English Paper Piecing (otherwise known as EPP): The technique of folding fabric over paper templates and hand sewing together. The paper template makes sure that the blocks are accurate and makes it easier for angled pieces to fit together.

This is not to be confused with Foundation Paper Piecing.

Foundation Paper Piecing:This is where the pattern is printed onto ‘foundation’ and then completed by sewing the fabric to the paper and the fabric is stiched onto the paper using the stitch and flip method. It’s generally machine sewn.

Let’s get back to the English Paper Piecing. This is one of the earliest known techniques has been around since the 1770s, it became really popular around the 1800s in the UK. I think the most recognisable shape for most people is the hexagon, however, if you’ve been watching my updates on Facebook, you’ll have seen I’m using lozenges and squares in the current project I’m working on. (The project is the Patchwork of the Crosses BOM from a couple of years ago).

Although the technique was first popular in the UK, as people began travelling, the technique travelled with them.  In 1835 the first pattern for a Honeycombe Quilt was published in a US magazine. If you would like to find out more, you’ll find an interesting article here.The most well known of the English Paper Piecing Patterns is the hexagon based pattern, Grandmother’s Flower Garden.  I think most of us who have tried EPP have done at least one of these.

The templates can be made from paper or, these days you can buy them precut on card. Going back to 1700 and 1800s, paper was really expensive, so magazines and letters would have been recycled to create the templates. Now, we generally remove our templates, but in times gone by, those paper templates were left in and provided  an extra layer of insulation. Through use and washing, the paper would have softened so wouldn’t have caused any discomfort.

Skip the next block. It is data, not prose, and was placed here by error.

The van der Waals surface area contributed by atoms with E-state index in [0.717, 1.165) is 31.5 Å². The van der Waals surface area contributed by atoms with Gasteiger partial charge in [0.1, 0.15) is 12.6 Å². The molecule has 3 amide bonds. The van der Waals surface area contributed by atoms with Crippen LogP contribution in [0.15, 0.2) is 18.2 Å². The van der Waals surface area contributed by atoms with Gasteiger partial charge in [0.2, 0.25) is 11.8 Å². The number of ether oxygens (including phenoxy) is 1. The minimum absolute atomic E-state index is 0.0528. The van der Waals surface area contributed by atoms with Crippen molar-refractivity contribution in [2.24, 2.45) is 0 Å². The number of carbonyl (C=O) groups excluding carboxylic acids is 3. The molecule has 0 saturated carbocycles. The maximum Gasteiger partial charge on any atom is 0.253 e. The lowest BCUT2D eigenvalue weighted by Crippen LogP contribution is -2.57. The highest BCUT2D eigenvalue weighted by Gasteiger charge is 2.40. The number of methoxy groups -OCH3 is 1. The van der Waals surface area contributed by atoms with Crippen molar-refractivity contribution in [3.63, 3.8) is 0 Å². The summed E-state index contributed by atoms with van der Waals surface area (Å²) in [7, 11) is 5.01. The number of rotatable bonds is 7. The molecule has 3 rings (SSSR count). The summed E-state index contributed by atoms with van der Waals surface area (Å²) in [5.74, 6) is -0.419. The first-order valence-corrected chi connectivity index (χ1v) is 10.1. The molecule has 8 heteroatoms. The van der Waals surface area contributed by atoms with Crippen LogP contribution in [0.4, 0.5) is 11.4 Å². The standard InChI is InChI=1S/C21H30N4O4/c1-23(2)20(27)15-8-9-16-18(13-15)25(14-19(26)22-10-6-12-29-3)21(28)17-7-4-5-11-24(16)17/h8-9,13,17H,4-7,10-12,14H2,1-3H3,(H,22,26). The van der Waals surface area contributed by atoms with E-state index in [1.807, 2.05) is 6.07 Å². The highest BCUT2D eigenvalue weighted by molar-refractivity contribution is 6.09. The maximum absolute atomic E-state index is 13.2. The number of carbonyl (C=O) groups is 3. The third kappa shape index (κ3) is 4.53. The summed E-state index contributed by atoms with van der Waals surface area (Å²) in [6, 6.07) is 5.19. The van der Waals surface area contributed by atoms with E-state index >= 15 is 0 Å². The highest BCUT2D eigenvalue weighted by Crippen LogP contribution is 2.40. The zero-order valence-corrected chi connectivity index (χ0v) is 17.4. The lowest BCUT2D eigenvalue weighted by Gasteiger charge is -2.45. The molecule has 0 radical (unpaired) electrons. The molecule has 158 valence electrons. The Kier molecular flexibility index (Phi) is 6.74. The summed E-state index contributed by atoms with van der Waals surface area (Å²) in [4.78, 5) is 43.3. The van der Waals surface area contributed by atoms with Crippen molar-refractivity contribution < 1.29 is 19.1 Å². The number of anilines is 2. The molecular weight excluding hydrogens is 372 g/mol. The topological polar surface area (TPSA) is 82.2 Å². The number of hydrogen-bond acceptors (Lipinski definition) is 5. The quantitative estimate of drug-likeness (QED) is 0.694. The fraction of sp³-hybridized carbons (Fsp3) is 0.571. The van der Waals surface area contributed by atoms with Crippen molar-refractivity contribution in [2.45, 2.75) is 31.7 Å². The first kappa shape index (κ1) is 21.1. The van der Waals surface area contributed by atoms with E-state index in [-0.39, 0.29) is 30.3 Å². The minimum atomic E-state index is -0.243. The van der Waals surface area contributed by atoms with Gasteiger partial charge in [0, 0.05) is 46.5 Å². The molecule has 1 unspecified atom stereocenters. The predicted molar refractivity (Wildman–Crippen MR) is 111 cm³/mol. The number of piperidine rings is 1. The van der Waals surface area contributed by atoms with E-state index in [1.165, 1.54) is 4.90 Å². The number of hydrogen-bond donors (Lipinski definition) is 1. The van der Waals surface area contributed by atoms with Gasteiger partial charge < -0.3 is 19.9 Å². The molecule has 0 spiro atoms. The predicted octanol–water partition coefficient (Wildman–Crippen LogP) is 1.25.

In English Paper Piecing, we generally work with small templates.  That means it’s a great way to use up the smaller fabric scraps we tend to collect.  Being small, it’s easily transportable and can easily be packed to work on when you are out and about.  I’ve been known to work with hexagons whilst waiting for sports lessons for the kids were taking place and even waiting for appointments.  My EPP project went with me when I travelled to Canada and helped to pass the time on a long flight.  (Please check your airlines guidlines before you try this)

Is English Paper Piecing  a technique you enjoy?  Or is it a technique you would like to learn more about? If so, come and join me for my next Let’s Sew Event that starts on 25th January, 2021.  (Sign up for it here).  During the course of 5 days, I’ll will be sharing video tutorials and holding daily Q&A session so you can create a hexagon shaped candle mat.  You can make it entirely by hand stitching, or you could combine hand and machine sewing. Watch the video to find out a bit more and see how I attach fabric to a card template.

If you have any questions at all on the technique, then please let me know. I’ll be answering them throughout the week. Make sure you sign up to join us here